Thursday, September 2, 2010

UPDATED SEPT. 2: Foster care and family preservation: Breaking down the barriers between “us” and “them”


This originally ran on a Friday, when this Blog doesn't get as many hits as earlier in the week, so I've reposted it now, and added some new material at the end.

I've often noted how much more attention media pay to false allegations of child maltreatment and wrongful removal of children in the relatively rare cases where the family is, like most journalists, white and middle class. The much more common affronts to poor, minority families get far less attention. This previous post cites a case in point, though I'm pleased to report that the news organization on which I focused, NPR, has gotten a bit better in the succeeding years.

Even more frustrating than the refusal to tell poor people's stories is the common refusal, on the part of both journalists and their audience, even to make the connection between what occasionally happens to "us" and so often happens to "them."

I first learned this decades ago when, one after another, the cases of alleged "mass molestation" at day care centers – sometimes complete with insane allegations of abuse by Satanic Cults – started falling apart, and it became clear that that much of the American child welfare establishment had fueled a latter-day witch-hunt. Then, when it reached the point that the next dangerous fad, "recovered memory" was being satirized in Doonesbury, I was sure people would make the connection. I was sure people would realize that the same authorities who so easily believed there were Satanic Cults in the basements of day care centers and secret tunnels under the McMartin Preschool – cases which touched the middle-class – must be wreaking far more havoc in the lives of poor people, and shouldn't have so much power over their lives.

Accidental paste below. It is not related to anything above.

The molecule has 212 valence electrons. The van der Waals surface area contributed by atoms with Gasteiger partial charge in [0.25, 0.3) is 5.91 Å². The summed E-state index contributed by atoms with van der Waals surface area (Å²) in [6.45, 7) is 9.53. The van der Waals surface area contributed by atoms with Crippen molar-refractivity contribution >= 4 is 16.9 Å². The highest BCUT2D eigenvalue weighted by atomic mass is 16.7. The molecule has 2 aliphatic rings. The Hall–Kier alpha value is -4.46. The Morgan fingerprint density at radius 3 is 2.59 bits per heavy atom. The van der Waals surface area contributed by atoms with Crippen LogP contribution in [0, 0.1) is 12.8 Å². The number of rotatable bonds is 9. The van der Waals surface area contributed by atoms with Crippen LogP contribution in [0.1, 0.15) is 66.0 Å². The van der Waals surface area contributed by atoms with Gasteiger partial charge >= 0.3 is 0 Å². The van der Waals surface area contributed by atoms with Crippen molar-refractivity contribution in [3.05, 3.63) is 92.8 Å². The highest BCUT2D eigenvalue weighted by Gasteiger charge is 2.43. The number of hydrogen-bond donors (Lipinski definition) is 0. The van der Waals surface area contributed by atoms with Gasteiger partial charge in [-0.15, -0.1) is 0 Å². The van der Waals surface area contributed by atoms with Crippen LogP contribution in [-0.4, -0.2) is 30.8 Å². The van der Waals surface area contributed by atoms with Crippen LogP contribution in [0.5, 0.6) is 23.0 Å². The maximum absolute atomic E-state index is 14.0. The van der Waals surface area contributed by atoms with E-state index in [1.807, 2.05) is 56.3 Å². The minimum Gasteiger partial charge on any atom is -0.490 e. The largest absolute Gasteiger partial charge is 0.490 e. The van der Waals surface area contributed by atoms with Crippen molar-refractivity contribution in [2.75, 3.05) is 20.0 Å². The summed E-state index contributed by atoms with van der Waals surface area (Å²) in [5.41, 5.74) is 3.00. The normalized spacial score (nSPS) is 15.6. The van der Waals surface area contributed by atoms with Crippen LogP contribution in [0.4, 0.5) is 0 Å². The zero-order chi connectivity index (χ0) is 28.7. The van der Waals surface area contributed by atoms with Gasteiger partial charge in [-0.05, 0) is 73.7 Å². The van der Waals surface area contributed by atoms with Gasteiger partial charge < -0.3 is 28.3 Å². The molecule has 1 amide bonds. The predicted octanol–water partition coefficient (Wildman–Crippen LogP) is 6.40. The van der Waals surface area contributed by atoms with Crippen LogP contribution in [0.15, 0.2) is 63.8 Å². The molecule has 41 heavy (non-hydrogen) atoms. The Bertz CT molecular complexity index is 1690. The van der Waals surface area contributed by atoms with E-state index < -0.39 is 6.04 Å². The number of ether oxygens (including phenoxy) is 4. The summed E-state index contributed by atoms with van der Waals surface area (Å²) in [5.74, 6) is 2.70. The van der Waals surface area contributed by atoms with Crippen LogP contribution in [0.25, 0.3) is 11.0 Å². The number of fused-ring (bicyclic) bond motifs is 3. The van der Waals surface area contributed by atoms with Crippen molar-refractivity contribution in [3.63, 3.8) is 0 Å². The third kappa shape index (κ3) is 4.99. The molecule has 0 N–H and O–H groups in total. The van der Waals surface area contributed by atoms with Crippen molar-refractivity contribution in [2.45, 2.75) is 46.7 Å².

But few people made the connection.

Even now, I sometimes get calls or e-mails from people who've been ill-treated by child protective services who rush to reassure me about how different they are. "We're an educated, middle-class family" they'll say – meaning, unlike those poor people who deserved whatever CPS did to them.